A Mt. Juliet teen is out of the hospital and back on the football field after a rare run-in with some deadly pests sidelined him earlier this week. 

Mason Greenwood, 17, a senior on the Mt. Juliet High School football team, had to go to Monroe Caroll Jr. Children’s Hospital at Vanderbilt after he was bitten by a tick and a brown-recluse spider.

“The brown recluse can actually have a painless bite, so I don’t know when that happened,” said Greenwood. “The tick bite could have happened up to 21 days ago, so, really bad timing with both of them happening at the same time.”

Greenwood said he had a headache one day after practice, followed by a fever and chills. He went to a doctor after the symptoms persisted for a few days, and the doctor found a brown recluse bite.

“I got antibiotics for the brown-recluse bite, and I got worse and ended up in the ER,” said Greenwood.

The reason the antibiotics didn’t work is because the symptoms weren’t caused by the brown-recluse bite, but a tick bite Greenwood didn’t even know he’d gotten.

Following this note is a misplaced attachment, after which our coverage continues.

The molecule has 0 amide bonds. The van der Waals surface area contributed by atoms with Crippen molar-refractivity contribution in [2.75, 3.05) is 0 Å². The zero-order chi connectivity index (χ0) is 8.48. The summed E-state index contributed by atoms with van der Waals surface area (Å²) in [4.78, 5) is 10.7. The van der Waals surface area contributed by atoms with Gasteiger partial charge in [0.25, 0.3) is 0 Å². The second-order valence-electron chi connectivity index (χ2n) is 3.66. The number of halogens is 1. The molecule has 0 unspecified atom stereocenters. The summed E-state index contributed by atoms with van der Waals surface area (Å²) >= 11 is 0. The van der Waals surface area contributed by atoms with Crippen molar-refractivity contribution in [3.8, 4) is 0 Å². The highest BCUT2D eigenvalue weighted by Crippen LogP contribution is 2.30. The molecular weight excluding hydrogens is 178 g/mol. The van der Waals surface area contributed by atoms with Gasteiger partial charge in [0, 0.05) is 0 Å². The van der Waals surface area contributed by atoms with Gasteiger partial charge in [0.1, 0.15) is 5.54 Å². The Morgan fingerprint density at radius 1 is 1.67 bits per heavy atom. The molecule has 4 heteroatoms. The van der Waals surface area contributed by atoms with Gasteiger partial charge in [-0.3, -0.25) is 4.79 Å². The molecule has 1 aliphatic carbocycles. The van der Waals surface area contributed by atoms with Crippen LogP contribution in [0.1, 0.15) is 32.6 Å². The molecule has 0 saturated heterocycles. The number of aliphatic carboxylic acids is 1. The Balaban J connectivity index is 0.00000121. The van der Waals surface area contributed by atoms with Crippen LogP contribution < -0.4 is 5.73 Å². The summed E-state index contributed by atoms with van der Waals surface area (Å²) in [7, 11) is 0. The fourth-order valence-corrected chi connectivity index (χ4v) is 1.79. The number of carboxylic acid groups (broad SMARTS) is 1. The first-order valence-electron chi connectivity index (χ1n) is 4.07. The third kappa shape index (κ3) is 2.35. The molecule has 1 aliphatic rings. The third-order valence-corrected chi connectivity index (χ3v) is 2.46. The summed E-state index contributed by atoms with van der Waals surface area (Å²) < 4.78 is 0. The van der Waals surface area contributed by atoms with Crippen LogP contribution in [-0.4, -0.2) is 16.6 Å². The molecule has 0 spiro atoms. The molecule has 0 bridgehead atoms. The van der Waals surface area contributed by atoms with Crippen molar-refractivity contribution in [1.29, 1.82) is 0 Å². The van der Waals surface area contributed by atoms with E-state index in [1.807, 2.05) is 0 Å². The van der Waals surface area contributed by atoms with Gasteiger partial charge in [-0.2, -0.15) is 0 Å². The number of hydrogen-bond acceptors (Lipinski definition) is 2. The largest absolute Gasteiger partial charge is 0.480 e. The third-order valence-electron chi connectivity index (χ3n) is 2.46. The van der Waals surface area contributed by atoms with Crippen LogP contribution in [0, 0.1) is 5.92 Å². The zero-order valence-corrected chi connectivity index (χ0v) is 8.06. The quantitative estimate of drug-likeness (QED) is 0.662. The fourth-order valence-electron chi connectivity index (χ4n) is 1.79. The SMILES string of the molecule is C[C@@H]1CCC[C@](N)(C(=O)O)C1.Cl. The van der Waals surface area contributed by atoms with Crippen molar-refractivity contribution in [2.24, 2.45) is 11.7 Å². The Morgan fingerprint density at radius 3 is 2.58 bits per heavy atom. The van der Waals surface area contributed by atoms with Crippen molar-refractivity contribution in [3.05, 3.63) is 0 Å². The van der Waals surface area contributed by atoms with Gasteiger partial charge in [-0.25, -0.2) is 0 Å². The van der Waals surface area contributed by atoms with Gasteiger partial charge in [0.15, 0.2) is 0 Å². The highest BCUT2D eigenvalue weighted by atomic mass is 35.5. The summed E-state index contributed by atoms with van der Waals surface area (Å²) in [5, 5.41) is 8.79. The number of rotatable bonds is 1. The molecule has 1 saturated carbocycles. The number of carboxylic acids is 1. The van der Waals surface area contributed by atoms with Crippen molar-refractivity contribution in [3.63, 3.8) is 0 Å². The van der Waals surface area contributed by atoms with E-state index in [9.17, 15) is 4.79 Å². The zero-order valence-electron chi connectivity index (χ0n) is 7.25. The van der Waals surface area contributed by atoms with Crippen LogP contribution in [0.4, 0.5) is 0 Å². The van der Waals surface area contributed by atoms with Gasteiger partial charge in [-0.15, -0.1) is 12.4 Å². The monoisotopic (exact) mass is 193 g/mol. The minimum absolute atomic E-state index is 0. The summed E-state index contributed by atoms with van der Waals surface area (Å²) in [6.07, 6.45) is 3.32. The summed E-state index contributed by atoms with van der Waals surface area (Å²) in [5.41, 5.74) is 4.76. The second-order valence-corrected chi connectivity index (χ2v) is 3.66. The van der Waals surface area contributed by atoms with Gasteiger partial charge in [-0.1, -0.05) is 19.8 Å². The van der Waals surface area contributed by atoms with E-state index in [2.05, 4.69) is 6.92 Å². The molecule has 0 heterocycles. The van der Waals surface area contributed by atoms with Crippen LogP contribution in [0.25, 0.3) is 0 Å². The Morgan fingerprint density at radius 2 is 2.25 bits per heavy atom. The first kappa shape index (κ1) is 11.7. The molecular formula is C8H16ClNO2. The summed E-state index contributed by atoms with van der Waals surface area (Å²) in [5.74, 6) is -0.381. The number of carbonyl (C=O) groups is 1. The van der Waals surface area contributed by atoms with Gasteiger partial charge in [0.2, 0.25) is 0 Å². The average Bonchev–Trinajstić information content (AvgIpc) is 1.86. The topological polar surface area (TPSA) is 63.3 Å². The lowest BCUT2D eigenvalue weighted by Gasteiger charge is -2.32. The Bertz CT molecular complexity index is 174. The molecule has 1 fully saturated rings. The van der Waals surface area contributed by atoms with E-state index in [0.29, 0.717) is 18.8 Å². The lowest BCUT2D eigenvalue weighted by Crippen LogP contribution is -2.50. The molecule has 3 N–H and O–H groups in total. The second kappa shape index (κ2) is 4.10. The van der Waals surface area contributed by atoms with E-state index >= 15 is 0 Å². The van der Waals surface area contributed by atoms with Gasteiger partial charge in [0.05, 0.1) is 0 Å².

While Greenwood was in the hospital, the Mt. Juliet High School football team sent out a tweet asking for prayers for their teammate.

“No matter what color uniform you wear, or what kind of field you play on, we need your prayers for one of ours,” said the tweet. “Mason Greenwood, an upcoming senior for us, is at Vandy Children’s Hospital, and he’s struggling right now. It’s a combo of a brown recluse bite and tick-borne illness. Please pray for him and family.”

The tweet received more than 1,000 likes, 371 retweets and 62 replies wishing Greenwood prayers for a speedy recovery. Greenwood left the hospital Wednesday, and even showed up to football practice Thursday.

“He showed up in a very limited role, but the fact that he was on campus was great,” said Mt. Juliet football coach Trey Perry. “It just reminds you, not only of the connection that sports brings you to others, but also the power of prayer.”

Greenwood said the road to recovery has just begun, and it’s already been a difficult one. When he arrived at the hospital, doctors found his kidneys weren’t functioning correctly, and he had pretty severe inflammation in his heart.